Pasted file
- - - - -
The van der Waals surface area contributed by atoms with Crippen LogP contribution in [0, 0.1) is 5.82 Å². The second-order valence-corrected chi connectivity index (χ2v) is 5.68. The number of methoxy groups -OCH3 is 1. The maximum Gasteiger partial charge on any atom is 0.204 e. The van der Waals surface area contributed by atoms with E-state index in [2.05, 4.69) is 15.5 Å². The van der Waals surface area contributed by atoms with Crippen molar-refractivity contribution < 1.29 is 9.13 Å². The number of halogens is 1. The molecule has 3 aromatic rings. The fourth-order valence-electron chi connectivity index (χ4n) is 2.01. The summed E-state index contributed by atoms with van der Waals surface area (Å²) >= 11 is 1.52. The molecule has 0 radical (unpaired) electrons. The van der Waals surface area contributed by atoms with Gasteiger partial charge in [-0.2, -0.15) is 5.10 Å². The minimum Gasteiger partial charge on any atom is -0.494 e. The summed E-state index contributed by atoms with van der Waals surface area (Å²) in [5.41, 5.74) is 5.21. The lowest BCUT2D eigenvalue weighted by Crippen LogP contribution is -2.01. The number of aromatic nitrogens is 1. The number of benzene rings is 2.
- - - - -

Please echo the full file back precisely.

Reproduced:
The van der Waals surface area contributed by atoms with Crippen LogP contribution in [0, 0.1) is 5.82 Å². The second-order valence-corrected chi connectivity index (χ2v) is 5.68. The number of methoxy groups -OCH3 is 1. The maximum Gasteiger partial charge on any atom is 0.204 e. The van der Waals surface area contributed by atoms with E-state index in [2.05, 4.69) is 15.5 Å². The van der Waals surface area contributed by atoms with Crippen molar-refractivity contribution < 1.29 is 9.13 Å². The number of halogens is 1. The molecule has 3 aromatic rings. The fourth-order valence-electron chi connectivity index (χ4n) is 2.01. The summed E-state index contributed by atoms with van der Waals surface area (Å²) >= 11 is 1.52. The molecule has 0 radical (unpaired) electrons. The van der Waals surface area contributed by atoms with Gasteiger partial charge in [-0.2, -0.15) is 5.10 Å². The minimum Gasteiger partial charge on any atom is -0.494 e. The summed E-state index contributed by atoms with van der Waals surface area (Å²) in [5.41, 5.74) is 5.21. The lowest BCUT2D eigenvalue weighted by Crippen LogP contribution is -2.01. The number of aromatic nitrogens is 1. The number of benzene rings is 2.